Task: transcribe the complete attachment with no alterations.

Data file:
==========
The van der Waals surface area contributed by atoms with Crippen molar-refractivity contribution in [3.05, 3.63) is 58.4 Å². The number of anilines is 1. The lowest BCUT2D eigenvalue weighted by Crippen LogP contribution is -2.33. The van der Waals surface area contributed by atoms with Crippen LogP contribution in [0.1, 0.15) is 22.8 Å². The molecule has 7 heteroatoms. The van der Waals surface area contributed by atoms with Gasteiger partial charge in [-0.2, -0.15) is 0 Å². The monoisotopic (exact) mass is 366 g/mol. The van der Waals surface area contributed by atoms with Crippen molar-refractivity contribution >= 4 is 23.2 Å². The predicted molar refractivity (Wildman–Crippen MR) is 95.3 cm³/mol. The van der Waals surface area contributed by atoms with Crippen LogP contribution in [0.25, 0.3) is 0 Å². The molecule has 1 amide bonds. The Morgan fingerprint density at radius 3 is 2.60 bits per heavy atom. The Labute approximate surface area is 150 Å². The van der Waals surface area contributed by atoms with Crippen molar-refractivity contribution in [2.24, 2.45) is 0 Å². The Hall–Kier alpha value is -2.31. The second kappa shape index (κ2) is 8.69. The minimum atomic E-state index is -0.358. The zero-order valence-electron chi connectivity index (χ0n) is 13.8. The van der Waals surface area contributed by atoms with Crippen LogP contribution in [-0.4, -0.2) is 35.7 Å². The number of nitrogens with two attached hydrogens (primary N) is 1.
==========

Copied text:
The van der Waals surface area contributed by atoms with Crippen molar-refractivity contribution in [3.05, 3.63) is 58.4 Å². The number of anilines is 1. The lowest BCUT2D eigenvalue weighted by Crippen LogP contribution is -2.33. The van der Waals surface area contributed by atoms with Crippen LogP contribution in [0.1, 0.15) is 22.8 Å². The molecule has 7 heteroatoms. The van der Waals surface area contributed by atoms with Gasteiger partial charge in [-0.2, -0.15) is 0 Å². The monoisotopic (exact) mass is 366 g/mol. The van der Waals surface area contributed by atoms with Crippen molar-refractivity contribution >= 4 is 23.2 Å². The predicted molar refractivity (Wildman–Crippen MR) is 95.3 cm³/mol. The van der Waals surface area contributed by atoms with Crippen LogP contribution in [0.25, 0.3) is 0 Å². The molecule has 1 amide bonds. The Morgan fingerprint density at radius 3 is 2.60 bits per heavy atom. The Labute approximate surface area is 150 Å². The van der Waals surface area contributed by atoms with Crippen molar-refractivity contribution in [2.24, 2.45) is 0 Å². The Hall–Kier alpha value is -2.31. The second kappa shape index (κ2) is 8.69. The minimum atomic E-state index is -0.358. The zero-order valence-electron chi connectivity index (χ0n) is 13.8. The van der Waals surface area contributed by atoms with Crippen LogP contribution in [-0.4, -0.2) is 35.7 Å². The number of nitrogens with two attached hydrogens (primary N) is 1.